20 of History's Most Devastating Plagues and Epidemics
20 of History’s Most Devastating Plagues and Epidemics

20 of History’s Most Devastating Plagues and Epidemics

Steve - March 1, 2019

20 of History’s Most Devastating Plagues and Epidemics
The January 12, 1890, edition of the satirical magazine Le Grelot, depicting an influenza sufferer followed a parade of hysterical hangers-on. By Pépin E. Guillaumin (c. 1889. Wikimedia Commons.

3. Originating in the Russian city of Saint Petersburg, the flu pandemic of 1889-1890 rapidly spread throughout the globe to kill more than a million people within two months

Sometimes referred to as “Russian flu” or “Asiatic flu”, although not to be confused with the Russian flu strain known as H1N1, the pandemic of 1889-1990 was a worldwide outbreak of influenza. Assisted by the advancement of modern transport infrastructure, with the largest nineteen nations of Europe possessing a collective two hundred thousand kilometers of railway by the late-19th century, influenza, for the first time, was provided the opportunity to become truly global in scope. First recorded in Saint Petersburg in December 1889, within four months the virus had spread throughout the Northern Hemisphere.

Demonstrating the rapidity of its spread, the peak of the pandemic in the United States was the second week of January 1890. Taking just five weeks to reach peak mortality, more than one million people worldwide were killed by the outbreak. Originally thought to have been a strain of the H2N2 influenza virus, known as Asian flu and mutated from birds, modern medical analysis has cast doubt on this claim. Instead, it is widely suggested today that the pandemic was a result of the broader H3N8 strain, more commonly found in ducks, dogs, and horses.

20 of History’s Most Devastating Plagues and Epidemics
Emergency hospital during the influenza epidemic, Camp Funston, Kansas (c. 1918). Wikimedia Commons.

2. “Spanish flu”, as the 1918 influenza pandemic became to be known, killed almost five percent of the world in the aftermath of the First World War

The 1918 influenza pandemic, colloquially known as “Spanish flu”, remains among the deadliest natural disasters in human history. Due to wartime censorship in Allied nations, neutral Spain, not being involved placed no such restrictions on the press, and the accurate reporting of outbreaks in the Iberian nation led people to incorrectly associate the illness with Spain. An atypically deadly flu pandemic involving the H1N1 strain of the virus, modern transportation, the close quarters of soldiers during World War I, the weakened condition of many of these soldiers, and the fast movement of troops, helped spread the virus as far away as the Pacific Islands and the Arctic.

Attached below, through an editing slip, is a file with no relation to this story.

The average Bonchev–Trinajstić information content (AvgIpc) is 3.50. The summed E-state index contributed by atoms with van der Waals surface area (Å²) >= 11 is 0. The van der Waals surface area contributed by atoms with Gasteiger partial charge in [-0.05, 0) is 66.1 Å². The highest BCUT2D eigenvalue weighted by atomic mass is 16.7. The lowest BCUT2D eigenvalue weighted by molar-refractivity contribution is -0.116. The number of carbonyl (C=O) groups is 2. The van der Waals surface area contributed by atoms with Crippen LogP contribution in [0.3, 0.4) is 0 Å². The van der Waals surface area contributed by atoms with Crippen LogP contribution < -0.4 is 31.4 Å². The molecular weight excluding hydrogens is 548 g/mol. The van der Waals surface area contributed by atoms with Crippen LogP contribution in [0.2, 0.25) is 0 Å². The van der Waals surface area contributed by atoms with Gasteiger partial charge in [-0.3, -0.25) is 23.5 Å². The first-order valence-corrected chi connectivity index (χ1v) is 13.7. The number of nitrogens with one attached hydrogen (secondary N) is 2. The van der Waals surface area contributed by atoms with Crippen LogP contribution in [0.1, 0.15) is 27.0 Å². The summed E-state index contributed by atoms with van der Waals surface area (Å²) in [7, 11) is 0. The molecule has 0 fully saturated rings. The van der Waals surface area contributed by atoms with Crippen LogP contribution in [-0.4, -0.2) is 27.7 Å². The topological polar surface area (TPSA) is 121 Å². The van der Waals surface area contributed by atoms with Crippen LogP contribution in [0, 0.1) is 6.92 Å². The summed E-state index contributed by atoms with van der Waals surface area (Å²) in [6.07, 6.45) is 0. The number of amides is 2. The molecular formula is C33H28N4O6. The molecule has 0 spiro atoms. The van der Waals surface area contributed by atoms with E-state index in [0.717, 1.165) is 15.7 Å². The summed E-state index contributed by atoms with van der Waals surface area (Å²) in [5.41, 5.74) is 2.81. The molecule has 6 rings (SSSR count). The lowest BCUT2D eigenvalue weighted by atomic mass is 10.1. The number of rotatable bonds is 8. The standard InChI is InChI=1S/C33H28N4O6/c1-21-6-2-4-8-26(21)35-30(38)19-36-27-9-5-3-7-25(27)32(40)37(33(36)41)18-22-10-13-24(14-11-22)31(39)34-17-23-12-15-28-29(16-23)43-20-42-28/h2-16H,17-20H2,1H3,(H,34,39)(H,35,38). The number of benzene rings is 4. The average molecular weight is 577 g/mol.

A precise explanation for the high mortality rate is uncertain, with flu traditionally claiming the young or old; in contrast, Spanish flu predominantly killed healthy young adults. Infecting an estimated five hundred million people worldwide, approximately one-third of humanity, within the first year of the pandemic life expectancy in the United States dropped twelve years. Carrying a mortality rate of between ten and twenty percent, it is estimated the pandemic was responsible for the deaths of between fifty and one hundred million people, representing three to five percent of the global population, including as many as twenty-five million in the first six months.

20 of History’s Most Devastating Plagues and Epidemics
The influenza viruses that caused the Hong Kong flu (magnified approximately 100,000 times). F. A. Murphy, School of Veterinary Medicine, University of California, Davis/ Wikimedia Commons.

1. The last pandemic to claim more than one million lives, “Hong Kong flu” spread quickly around the world but fortunately carried an atypically low mortality rate

The 1968 flu pandemic, more commonly referred to as “Hong Kong flu” and lasting between 1968 and 1969, was the product of mutations in the influenza virus. The first known outbreak of the H3N2 strain, descended from the H2N2 strain the new variant was a response to the traditionally avian virus mutating within a swine host. First appearing in the city of Hong Kong on July 13, 1968, Chinese authorities, failing to learn from an outbreak of Asian flu in 1957, were extremely slow to respond or issue warnings. By the end of July, outbreaks were reported in both Vietnam and Singapore, with India, the Philippines, Australia, and Europe infected by September.

Reaching the United States via troops returning from the Vietnam War in December, Africa and South America were eventually infected in 1969. Fortunately for humanity, compared to other flu pandemics Hong Kong flu carried a low mortality rate. This was chiefly because of a winter outbreak, some natural immunity after the Asian flu outbreak, and vastly improved medical care. Killing an estimated one million people worldwide, including 33,800 in the United States, a vaccine was developed as rapidly as possible and began being administered as early as 1968 to some patients.

Where do we find this stuff? Here are our sources:

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Seeking Hope, They Found Death“, Rene Bruemmer, Montreal Gazette (May 30, 2009)

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